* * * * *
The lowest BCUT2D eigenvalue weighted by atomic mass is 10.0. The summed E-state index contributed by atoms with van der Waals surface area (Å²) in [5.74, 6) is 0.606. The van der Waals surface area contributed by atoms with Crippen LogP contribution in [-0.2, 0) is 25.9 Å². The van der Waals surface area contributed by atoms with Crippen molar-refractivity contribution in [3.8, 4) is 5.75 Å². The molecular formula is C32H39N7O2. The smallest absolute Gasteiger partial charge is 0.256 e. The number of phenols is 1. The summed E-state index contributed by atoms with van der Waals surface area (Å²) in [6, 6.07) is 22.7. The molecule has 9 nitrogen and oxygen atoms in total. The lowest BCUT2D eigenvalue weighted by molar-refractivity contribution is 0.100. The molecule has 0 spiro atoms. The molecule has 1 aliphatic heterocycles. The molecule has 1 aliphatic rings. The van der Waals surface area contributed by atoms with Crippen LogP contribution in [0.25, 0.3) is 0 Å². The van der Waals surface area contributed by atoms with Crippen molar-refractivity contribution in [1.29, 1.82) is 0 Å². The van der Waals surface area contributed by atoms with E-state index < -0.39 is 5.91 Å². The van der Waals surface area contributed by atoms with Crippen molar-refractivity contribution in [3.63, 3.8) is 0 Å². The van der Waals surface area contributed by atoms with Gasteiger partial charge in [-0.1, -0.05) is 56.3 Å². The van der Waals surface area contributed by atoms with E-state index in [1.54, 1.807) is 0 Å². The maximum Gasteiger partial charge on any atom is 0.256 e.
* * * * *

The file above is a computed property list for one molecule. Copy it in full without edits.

The lowest BCUT2D eigenvalue weighted by atomic mass is 10.0. The summed E-state index contributed by atoms with van der Waals surface area (Å²) in [5.74, 6) is 0.606. The van der Waals surface area contributed by atoms with Crippen LogP contribution in [-0.2, 0) is 25.9 Å². The van der Waals surface area contributed by atoms with Crippen molar-refractivity contribution in [3.8, 4) is 5.75 Å². The molecular formula is C32H39N7O2. The smallest absolute Gasteiger partial charge is 0.256 e. The number of phenols is 1. The summed E-state index contributed by atoms with van der Waals surface area (Å²) in [6, 6.07) is 22.7. The molecule has 9 nitrogen and oxygen atoms in total. The lowest BCUT2D eigenvalue weighted by molar-refractivity contribution is 0.100. The molecule has 0 spiro atoms. The molecule has 1 aliphatic heterocycles. The molecule has 1 aliphatic rings. The van der Waals surface area contributed by atoms with Crippen LogP contribution in [0.25, 0.3) is 0 Å². The van der Waals surface area contributed by atoms with Crippen molar-refractivity contribution in [1.29, 1.82) is 0 Å². The van der Waals surface area contributed by atoms with E-state index < -0.39 is 5.91 Å². The van der Waals surface area contributed by atoms with Crippen molar-refractivity contribution in [3.63, 3.8) is 0 Å². The van der Waals surface area contributed by atoms with Gasteiger partial charge in [-0.1, -0.05) is 56.3 Å². The van der Waals surface area contributed by atoms with E-state index in [1.54, 1.807) is 0 Å². The maximum Gasteiger partial charge on any atom is 0.256 e.